Philip Jenkins’ The Lost History of Christianity: The Thousand-Year Golden Age of the Church in the Middle East, Africa, and Asia--and How It Died (HarperCollins, 2009) provides a reminder to Western Christian readers that there is another Christian world out there that has had no connection with Western expressions of the faith (at least up until the “Great Missionary Era” and now with the emigration of Eastern and Oriental Christians to the United States and Europe).  However, his book supports the Western narrative that the original lands of Christianity have been pummeled into extinction.  The whole premise that there was a Christianity that was “lost” is simply our Western perspective, much like Columbus “discovering” America.  (Tell that to the Lakota!)  Two important notes in Jenkins’ pseudo-academic but very readable story is the reality that Christianity’s “demise” in Western Asia came at the hands of the Mongols in the 13th and 14th centuries, whose “shock and awe” campaign wiped out any last vestiges of the high Abbasid culture, and the terrible attrocities committed against the Armenians in 1894-1896 and 1915-1916 by the Turks.  What is missing from Jenkins’ work is the important ongoing cultural legacy and contribution of the Christians of the Middle East who have found amazing ways to be faithful and fruitful in the face of many different kinds of adversity for over two thousand years (including inter-tribal, inter-Christian, and inter-religious warfare; famine and drought; as well as discrimination and persecution from Islam, Latin Christian Crusades, Turkish nationalists, British, French and Soviet Imperialists; and most recently the loss any security or stability after the 2003 invasion of Iraq).  For many Coptic Christians I know, their identity as Christians is cemented in the fact that the faithful Church is built upon the “blood of the martyrs” throughout time.  How can the church be anything other than that?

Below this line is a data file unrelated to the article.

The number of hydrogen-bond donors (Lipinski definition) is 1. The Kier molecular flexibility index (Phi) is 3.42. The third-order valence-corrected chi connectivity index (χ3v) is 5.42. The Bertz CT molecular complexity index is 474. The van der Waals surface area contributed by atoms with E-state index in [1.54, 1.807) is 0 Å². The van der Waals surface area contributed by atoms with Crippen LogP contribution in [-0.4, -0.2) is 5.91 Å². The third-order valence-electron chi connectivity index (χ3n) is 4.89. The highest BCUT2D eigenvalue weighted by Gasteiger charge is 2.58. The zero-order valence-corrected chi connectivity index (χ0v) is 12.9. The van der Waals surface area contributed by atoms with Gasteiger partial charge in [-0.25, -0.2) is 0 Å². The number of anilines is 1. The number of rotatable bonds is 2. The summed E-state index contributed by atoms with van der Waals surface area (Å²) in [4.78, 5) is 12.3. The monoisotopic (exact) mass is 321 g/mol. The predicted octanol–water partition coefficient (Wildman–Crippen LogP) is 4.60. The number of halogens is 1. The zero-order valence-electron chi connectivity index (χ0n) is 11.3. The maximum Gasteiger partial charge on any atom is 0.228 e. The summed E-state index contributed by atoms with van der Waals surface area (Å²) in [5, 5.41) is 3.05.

Two of the most helpful and easily accessible academic works on the early history of the Church in what we now call the Middle East is Samuel Moffett’s History of Christianity in Asia (Orbis Books, 1998), and still Aziz Atiya’s classic A History of Eastern Christianity (Gorgias Press, 1980/2010).